Of course, the more whimsical apps tend to get old quickly as the novelty wears off. Apps that allow users to make collages, however, may have a longer shelf life. For this task, Frametastic (free for Apple) stands out. (For Android, PicFrame, $0.99, is a reasonable alternative). Frametastic allows users to select different layouts and place images from their photo libraries into collages. Images can be run through various filters, resized and manipulated in ways that any photographer could use to kill gobs of idle time. If the standard options are not enough, additional layouts are available for purchase.

Frametastic also makes it easy to share images on social media. And in addition to the standard selection of sharing options, the app also lets users send images as a postcard. You know, through the mail.On top of the NEX-5R announcement, Sony has unveiled new camera apps that will grace the rear screen of the aforementioned WiFi-enabled shooter first when it arrives in October. PlayMemories will feature downloadable software that can be installed on your Sony kit after purchase, offering new functionality for the device. The set of applications will feature the following options at launch: Picture Effect+, Bracket Pro, Multi Frame NR, Smart Remote Control and Direct Upload. The outfit plans add Photo Retouch alongside the Time-lapse and Cinematic Photo apps mentioned in today’s presser sometime after the initial offerings roll out. When paired with PlayMemories Online, Mobile or Studio, you can view and transfer captured photos and videos on compatible TVs, smartphones, tablets and PS3 consoles. If more information is what you’re after, consult the PR below to gather some more details.Recently bought my mum a Sony 7″ digital picture frame that uses WiFi to connect to Sony PlayMemories web service and it is in fact just what the doctor ordered. We can upload pics from anywhere (including from iOS and Android phones) and she gets to see the latest family photos without lifting a finger – they pop up on the picture frame on her mantlepiece within the hour. Superb easy to use touch screen interface, displays weather and time in large characters below the photos and can be made to switch off and on automatically every day. Also takes feeds from FaceBook and you can email photos to it too.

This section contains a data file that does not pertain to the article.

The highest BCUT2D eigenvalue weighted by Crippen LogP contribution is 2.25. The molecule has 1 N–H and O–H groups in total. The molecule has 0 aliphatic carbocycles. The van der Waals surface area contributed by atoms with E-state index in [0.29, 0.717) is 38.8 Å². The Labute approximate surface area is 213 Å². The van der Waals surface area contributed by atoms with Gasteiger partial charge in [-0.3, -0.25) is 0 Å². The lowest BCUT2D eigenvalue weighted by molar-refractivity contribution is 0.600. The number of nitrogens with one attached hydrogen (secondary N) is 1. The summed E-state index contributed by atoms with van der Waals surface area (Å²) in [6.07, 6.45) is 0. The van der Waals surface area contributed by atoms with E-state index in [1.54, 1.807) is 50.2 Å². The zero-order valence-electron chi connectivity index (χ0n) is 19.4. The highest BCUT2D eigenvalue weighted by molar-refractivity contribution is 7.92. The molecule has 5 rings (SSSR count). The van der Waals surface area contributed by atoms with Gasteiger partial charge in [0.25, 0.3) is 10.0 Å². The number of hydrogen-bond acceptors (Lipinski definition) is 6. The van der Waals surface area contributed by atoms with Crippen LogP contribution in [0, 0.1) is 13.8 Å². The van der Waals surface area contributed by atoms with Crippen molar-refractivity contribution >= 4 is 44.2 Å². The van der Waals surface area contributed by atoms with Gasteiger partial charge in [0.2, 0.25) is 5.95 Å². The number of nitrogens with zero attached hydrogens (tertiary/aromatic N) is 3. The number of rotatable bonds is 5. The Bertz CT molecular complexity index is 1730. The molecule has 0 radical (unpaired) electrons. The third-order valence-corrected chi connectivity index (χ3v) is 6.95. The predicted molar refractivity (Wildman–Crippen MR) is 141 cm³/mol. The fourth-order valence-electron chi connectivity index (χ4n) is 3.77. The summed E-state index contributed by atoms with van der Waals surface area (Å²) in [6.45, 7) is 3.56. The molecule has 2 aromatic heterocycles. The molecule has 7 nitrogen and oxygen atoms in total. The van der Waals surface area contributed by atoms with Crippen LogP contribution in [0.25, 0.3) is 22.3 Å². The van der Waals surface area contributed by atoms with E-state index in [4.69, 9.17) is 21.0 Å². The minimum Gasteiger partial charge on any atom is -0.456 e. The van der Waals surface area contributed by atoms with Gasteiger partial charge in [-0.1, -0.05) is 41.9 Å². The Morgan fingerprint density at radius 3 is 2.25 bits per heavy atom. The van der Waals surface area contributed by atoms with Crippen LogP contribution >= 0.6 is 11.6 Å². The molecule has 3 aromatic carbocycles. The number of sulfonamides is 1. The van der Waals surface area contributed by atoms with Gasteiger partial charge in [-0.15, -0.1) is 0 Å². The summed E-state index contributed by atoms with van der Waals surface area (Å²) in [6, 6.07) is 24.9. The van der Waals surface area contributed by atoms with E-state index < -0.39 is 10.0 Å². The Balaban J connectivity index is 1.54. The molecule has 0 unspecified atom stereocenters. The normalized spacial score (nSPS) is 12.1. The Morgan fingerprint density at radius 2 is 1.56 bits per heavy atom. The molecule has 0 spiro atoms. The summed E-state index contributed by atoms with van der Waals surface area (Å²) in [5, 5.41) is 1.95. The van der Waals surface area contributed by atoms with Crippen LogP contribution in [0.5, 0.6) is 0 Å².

Beyond this digital picture frame done right, Sony’s announcements today show they are back, and blending some great industrial design with robust cloud services.Be interesting to see how this fairs against Apple’s forthcoming announcements.because instagram photos and like apps from your cell produce crap photos… cell phones are no substitute for a real camera… i hate people that buy a cell phone based off its camera… i own two of the top phones on the market and i own a nex 5n i promise you i grab my camera for photos 100 out of 100 times because its light takes great photos in low light, speed shots, and can change lenses easily… these cameras are aimed at people who want and know what a quality photo is, not for your average point and shoot user who takes shots of their food everytime they eat